More pressure on the yearly meeting came during this last year, as first 3, then more, and now a total of 17 monthly meetings have withdrawn from the yearly meeting.

Last weekend, the Executive Committee acknowledged to the representative body “the differences among Friends in North Carolina Yearly Meeting that are continuous and unabating regarding the use of Scripture and the freedom available to interpret Scripture through leadings of the Holy Sprit; the autonomy of individuals and individual meetings within the broader authority of the Yearly Meeting; and whether the Yearly Meeting has or should have authority to discipline meetings for what are determined to be departures from Faith and Practice.”

The Executive Committee recommended that “the member meetings of North Carolina Yearly Meeting patiently commit to an orderly, deliberate, compassionate and mutually respectful plan of separation into two yearly meetings, and in that plan of separation, allow each meeting, if it chooses, to join either of the two new yearly meetings, however organized.”

This recommendation was discussed for more than 4 hours at Representative Body on June 4th, and was approved. There are no specifics for how the separation will take place, but the Executive Committee’s report says that Friends must “consider matters of (1) faith (2) organization (3) property and (4) law.”

I’ve observed similar divisions taking place in Western and Indiana Yearly Meetings, and they have been painful. In my next post, I’ll reflect on things which North Carolina Friends may want to think about – lessons I’ve learned from the way this has gone elsewhere.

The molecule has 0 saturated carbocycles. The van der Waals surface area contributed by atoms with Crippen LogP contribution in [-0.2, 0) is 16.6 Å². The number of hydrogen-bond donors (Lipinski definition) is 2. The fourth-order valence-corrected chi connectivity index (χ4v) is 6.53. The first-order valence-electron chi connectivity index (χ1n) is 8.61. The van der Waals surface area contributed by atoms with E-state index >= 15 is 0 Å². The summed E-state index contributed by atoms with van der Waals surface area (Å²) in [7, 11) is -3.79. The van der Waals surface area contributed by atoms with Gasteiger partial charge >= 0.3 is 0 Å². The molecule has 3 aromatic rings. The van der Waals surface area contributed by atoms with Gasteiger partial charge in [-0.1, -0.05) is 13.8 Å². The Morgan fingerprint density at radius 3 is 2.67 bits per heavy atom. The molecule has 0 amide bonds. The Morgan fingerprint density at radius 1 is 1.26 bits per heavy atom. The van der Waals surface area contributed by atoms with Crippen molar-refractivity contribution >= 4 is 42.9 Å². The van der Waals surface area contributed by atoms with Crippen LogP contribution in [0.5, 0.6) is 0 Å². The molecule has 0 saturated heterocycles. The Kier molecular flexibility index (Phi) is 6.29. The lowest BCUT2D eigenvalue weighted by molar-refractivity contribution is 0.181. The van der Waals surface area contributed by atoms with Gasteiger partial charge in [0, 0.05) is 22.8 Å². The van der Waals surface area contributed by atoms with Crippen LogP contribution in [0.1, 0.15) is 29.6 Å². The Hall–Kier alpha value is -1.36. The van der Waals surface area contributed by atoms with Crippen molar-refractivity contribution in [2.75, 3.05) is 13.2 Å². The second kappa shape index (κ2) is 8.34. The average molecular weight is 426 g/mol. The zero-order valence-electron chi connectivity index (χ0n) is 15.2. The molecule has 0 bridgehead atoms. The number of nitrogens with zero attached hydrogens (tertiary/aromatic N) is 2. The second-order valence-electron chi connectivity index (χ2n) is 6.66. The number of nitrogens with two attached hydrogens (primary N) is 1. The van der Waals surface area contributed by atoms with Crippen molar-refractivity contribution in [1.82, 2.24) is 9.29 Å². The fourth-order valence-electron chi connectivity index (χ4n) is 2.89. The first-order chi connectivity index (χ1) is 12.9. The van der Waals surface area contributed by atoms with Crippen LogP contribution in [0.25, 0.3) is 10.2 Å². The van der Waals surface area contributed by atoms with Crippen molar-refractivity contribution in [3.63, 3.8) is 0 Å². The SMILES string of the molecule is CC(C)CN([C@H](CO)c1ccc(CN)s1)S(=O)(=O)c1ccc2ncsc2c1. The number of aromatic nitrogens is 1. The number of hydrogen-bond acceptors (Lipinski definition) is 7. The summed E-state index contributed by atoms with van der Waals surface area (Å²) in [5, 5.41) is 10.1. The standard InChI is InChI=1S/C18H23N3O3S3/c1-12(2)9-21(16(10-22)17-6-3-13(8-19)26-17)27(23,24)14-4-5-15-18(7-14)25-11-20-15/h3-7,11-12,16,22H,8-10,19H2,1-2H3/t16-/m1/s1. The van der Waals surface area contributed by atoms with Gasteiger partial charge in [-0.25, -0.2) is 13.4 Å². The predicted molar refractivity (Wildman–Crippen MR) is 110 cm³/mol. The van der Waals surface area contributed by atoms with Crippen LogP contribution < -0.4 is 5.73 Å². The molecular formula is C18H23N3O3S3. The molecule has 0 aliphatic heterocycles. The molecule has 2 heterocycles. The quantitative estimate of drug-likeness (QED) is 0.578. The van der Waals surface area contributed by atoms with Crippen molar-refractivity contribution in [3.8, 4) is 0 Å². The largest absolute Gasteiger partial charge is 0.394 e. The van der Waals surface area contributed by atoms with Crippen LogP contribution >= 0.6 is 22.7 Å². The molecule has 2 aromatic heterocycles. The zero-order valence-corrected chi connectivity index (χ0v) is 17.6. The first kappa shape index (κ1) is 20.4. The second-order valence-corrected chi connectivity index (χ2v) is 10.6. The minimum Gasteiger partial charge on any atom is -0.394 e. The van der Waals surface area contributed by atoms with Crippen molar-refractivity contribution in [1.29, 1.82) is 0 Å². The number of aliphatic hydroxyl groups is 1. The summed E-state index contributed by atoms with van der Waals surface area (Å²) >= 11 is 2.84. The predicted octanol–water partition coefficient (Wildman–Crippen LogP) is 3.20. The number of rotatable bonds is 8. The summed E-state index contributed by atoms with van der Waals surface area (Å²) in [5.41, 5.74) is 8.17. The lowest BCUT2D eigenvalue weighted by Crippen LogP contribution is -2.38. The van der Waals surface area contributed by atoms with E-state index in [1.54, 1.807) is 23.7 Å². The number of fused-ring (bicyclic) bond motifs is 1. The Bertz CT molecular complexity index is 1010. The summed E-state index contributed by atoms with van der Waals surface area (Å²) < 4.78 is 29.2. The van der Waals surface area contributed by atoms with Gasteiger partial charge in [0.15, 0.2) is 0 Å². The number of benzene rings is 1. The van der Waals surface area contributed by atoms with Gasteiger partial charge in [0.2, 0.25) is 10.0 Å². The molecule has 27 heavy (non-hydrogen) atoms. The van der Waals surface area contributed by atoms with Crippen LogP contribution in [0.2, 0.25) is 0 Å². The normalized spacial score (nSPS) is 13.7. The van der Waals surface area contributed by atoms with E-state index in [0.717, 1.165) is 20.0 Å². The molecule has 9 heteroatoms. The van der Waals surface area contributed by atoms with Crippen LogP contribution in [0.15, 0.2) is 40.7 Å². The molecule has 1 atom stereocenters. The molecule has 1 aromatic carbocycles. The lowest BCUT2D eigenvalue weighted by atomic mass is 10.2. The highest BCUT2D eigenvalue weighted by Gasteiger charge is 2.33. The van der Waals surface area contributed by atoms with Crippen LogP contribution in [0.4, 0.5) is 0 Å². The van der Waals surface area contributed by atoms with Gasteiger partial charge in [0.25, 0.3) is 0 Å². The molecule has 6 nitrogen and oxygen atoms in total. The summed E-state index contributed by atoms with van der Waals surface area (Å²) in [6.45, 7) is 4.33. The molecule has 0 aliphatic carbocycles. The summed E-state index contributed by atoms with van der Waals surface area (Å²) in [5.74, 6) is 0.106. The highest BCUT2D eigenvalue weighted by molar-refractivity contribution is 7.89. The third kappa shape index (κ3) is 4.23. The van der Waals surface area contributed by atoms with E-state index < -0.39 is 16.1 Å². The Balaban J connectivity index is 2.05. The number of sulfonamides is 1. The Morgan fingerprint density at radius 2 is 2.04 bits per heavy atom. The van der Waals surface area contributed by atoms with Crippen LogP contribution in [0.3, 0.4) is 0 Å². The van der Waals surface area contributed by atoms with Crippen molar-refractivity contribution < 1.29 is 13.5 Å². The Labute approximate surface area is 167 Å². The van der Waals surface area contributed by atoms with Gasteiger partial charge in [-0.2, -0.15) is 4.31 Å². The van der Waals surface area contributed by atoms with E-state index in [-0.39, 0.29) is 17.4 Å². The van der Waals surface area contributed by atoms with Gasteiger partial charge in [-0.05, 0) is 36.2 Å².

Meanwhile, I hope that folks will be careful not to feed the rumor mill, make unfounded accusations, or do anything to make things worse. If separation does take place, I hope it will be done cleanly, fairly, and at the minimum level necessary, so that friendships built over many generations will not be broken.

It IS different here!

My wife and I moved to North Carolina last fall after many years of living and working with Quakers in Indiana, the Adirondacks, and New England. Quick take: it’s a little different here.

I’d been impressed for many years by the Friends from North Carolina who showed up at FUM Board meetings. Their gentleness, discernment, good humor and dedication made me wonder what it would be like to live and work there.

North Carolina culture – both in general and among Quakers – is different. The accent is definitely Southern, but it’s far from what people from the rest of the U.S. think of as Southern. It’s a soft accent, easy on the ears.

People use old-fashioned words in everyday conversation – yonder, young ‘un, y’all (I quickly learned that “y’all” is singular, while “all y’all” is plural). You don’t turn off the A/C, you cut it off. There’s a big difference between the Triangle (Raleigh, Durham, Chapel Hill) and the Triad (High Point, Greensboro, Winston-Salem).

When I made an unworkable suggestion to the head of the House and Grounds committee, he turned me down with a smile, saying, “That dog won’t hunt”. Dinner is still the noontime meal here, supper is what you eat at sundown. The standard everyday greeting here is “Hey!”, used to and by people of all ages.